Bubbles and Bikes. Racing with Covid-19 in 2020
The 2020 cycling season has just come to an end with a great finale to mark the end of the Vuelta a España. Calling the end of the season in November is not something that happens every year but as we all know, 2020 is not a normal year. Like it or not, the main story this year has been Covid-19. In this blog we will take a look back on the year and how cycling had to cope in this ‘Corona’ year.
Back in the start of the year all the riders gathered in their respective training camps while some pinned on early season race numbers. Off the bike while browsing on their phones, the usual combo of Twitter, Facebook, Instagram, cyclingnews, procyclingstats etc, some riders might have noticed a story slowly growing online, about a virus in some unknown Chinese city far away. unbeknown that in a few week time this virus will grow into a pandemic that will bring world cycling (and all sport) to an immediate halt, faster than any disc brake can.
the Austalian, Tour Down Under came and went with no problems and then the riders continued in Argentina at the Vuelta a San Juan but still there was no cause for alarm. The riders all arrived back into Europe to start the main season with Het Nieuwsblad / Kuurne-Brussel-Kuurne opening weekend in Belgium showing us some promises of great races ahead. Then the first whispers, in an interview with Giro organiser Mauro Vegni citing the recent spike of Covid-19 cases in Italy could threaten the early season Monuments like Milan San Remo. At first this seemed to be a bit of a overreaction but as the days followed and the scope of the outbreak in Italy started to be better known, the cycling world started to wonder ‘Could this affect soon races?’ The UAE tour started with the much anticipated return of Chris Froome, but it was not long before the attention was turned to the news that two team UAE riders had tested positive for Coronavirus. The race was stopped and suddenly the thought on everybody’s mind was ‘What now?’.
The storm clouds continued to gather as the riders took to the start of Paris-Nice and although this race typically has a stormy start, this year things did not get brighter as we approached Nice. Globally the virus had moved from epidemic to pandemic levels with now cases being reported in all the corners of the globe. Flights were being cancelled and governments started to shut down their countries down. Around Europe races were being announced as postponed . Nobody knew what would happen, after a few days riders and teams started to drop out bit by bit. Each stage was raced flat out, anticipating that this stage might be the last race they would do for a while. The race was decided to be shortened one stage from the end with Nice to Valdeblore La Colmiane, won by Nairo Quintana.
Shortly after the race the UCI announced a complete suspension of all racing, initially until April but later extended until July. An unheard of situation for pro cycling. In this time we got to see inside the homes and garages (or Pain caves) of our favourite stars, peddling away on their home trainers while they participate in so called ‘virtual events’ like the virtual Tour of Flanders and Tour de France. Fun as this sounds, they were not so interesting to watch and a poor substitute to real racing.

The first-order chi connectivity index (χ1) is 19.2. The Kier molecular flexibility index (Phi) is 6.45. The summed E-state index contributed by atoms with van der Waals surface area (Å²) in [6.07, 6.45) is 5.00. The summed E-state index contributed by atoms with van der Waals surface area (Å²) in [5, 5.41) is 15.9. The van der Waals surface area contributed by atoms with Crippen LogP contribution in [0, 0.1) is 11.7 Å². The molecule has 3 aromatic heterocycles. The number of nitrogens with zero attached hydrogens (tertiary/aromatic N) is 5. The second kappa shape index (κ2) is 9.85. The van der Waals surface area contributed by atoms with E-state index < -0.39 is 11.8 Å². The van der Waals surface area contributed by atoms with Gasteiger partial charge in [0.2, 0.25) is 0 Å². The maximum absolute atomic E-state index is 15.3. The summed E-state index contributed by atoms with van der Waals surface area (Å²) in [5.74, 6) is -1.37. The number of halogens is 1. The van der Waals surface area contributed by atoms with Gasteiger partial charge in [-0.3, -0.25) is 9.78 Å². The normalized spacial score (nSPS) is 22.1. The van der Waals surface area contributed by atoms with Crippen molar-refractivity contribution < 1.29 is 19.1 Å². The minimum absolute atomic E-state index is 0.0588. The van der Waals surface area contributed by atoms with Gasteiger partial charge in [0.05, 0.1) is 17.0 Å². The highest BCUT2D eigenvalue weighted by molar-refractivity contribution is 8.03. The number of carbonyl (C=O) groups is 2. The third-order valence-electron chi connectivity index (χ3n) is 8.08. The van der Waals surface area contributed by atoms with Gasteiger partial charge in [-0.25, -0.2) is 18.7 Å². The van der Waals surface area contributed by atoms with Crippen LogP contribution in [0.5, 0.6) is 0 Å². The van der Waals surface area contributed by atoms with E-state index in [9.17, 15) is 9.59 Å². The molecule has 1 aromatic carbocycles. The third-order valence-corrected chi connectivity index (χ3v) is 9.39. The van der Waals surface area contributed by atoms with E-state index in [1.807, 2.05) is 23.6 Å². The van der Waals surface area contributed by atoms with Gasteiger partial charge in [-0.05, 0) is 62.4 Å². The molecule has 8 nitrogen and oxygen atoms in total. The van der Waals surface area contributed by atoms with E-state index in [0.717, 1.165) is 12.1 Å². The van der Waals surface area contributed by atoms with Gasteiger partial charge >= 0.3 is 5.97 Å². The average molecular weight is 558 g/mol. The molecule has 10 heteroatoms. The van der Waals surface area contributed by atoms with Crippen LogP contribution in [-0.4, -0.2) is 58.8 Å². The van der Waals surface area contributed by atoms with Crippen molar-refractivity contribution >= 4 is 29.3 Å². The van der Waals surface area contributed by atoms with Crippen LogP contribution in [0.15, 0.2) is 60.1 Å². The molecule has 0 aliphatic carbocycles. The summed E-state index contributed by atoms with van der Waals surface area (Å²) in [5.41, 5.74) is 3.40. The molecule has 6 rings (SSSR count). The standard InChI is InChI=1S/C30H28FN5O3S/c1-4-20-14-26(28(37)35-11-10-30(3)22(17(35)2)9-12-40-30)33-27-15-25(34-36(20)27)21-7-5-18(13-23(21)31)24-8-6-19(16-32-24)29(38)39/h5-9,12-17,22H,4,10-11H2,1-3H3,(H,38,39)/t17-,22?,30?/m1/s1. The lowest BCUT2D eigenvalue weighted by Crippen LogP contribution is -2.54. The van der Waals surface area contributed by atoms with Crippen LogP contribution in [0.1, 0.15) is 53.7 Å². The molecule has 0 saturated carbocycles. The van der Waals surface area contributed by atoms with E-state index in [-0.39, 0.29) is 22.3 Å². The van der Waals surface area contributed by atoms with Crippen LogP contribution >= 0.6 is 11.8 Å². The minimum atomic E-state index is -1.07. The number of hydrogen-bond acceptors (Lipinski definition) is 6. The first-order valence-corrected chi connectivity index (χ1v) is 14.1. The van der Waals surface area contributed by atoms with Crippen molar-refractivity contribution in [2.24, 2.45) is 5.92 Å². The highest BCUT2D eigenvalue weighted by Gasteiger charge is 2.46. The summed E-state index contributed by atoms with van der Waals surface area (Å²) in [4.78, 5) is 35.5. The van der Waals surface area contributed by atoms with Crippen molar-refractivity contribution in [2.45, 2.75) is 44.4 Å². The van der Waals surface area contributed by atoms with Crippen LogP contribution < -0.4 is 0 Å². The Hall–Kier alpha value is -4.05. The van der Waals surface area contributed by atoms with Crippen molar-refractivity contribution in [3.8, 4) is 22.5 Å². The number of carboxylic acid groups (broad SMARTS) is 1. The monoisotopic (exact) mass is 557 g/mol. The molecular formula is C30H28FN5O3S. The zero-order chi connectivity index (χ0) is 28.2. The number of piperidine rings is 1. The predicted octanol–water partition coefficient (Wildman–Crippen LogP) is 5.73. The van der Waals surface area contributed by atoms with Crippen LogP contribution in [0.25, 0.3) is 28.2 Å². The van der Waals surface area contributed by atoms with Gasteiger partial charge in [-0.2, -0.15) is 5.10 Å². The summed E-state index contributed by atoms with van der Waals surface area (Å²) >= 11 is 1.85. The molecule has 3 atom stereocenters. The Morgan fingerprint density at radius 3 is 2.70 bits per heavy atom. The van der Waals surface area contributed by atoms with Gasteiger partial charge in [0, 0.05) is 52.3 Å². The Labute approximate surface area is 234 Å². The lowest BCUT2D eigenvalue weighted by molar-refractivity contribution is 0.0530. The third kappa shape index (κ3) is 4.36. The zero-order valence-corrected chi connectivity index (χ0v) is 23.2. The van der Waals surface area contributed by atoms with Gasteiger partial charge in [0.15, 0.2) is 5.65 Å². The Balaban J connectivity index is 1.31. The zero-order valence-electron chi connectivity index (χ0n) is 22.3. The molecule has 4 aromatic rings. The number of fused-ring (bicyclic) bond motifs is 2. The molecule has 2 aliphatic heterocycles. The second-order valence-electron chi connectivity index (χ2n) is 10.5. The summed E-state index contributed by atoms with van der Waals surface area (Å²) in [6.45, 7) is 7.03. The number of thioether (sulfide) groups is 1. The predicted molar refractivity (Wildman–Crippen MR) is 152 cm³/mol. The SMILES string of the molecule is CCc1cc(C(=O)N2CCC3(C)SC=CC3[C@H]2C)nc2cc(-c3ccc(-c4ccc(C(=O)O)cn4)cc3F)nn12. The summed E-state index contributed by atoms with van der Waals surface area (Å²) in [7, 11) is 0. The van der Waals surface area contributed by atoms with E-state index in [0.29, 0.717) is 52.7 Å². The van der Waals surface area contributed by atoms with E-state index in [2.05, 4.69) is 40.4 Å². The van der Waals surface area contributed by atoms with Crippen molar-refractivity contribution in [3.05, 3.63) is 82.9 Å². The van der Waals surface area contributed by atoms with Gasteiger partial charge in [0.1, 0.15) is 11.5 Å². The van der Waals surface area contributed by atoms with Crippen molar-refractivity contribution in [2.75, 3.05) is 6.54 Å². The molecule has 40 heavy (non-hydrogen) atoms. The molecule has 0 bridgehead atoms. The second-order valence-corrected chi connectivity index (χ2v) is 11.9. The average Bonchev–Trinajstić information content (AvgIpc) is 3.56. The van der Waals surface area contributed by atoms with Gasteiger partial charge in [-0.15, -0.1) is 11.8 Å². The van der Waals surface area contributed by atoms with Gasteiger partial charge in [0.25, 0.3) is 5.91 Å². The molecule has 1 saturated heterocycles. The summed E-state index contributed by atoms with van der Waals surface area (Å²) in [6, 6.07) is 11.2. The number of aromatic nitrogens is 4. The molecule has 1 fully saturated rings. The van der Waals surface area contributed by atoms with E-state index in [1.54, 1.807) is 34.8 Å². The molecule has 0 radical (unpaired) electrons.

July rolled slowly around and as the European summer reduced the number of cases we started to get ready to watch racing again. Some big questions were in the air, ‘who would come out of lockdown strongest?’, ‘would we have a Tour de France?’, ‘what if Corona cases start to increase?’ To allow for racing to go ahead safely, without risk to riders, staff, fans and the local area that the races pass through. Some special rules and procedures were introduced. The so-called ‘Bubble‘. Teams would be heavily tested in the days leading up to and during a race on rest days and contact with people outside of the race would be banned. Riders essentially will live and race inside their own bubble. Moving from their hotels to races and back with no direct contact with fans and interviews with press kept to a minimum and done at a distance.
Some interesting things in this time include, doing interviews with masks on, key climbs in the race being void of fans, podium ceremonies kept to a minimum etc. This bubble allowed two key things, it allowed bike races to return either in the form of one day races or 3 week tours and it was done with very little risk to rider health. As a recap on the three tours, in the Tour de France there were 0 rider positives, the Giro had 4 positives and the Vuelta had one positive test before the race began. The measures taken by riders and team to avoid catching Covid-19, such as washing hands, not sharing food, wearing a face mask etc meant that during these races there was very little cases of riders picking up the usual colds and flues that sometimes creep in towards the end of a 3 week race.
Many people criticised the organisers of the these races for going ahead with the racing in the middle of the pandemic, in some cases the race routes had to be diverted because of town mayors refusing to allow the race pass through their towns. In each of the three Grand tours the races started with uncertainty, with riders and teams braced for the news to hit at any moment that the race would be stopped. Thankfully we were able to get through all three grand tours without major incidence.
These are certainly uncertain times but the lessons we have learned this year will certainly come into use next year as we try to navigate our second year under the cloud of Corona. Hopefully we will see a calender filled with all our favourite races, even if we initially have to deal with seeing hills and finish lines without fans. Time will tell how we remember this 2020 season and what parts of the ‘new normal’ we will take with us once we hopefully move past Corona.
Words and Photography by Adam Illingworth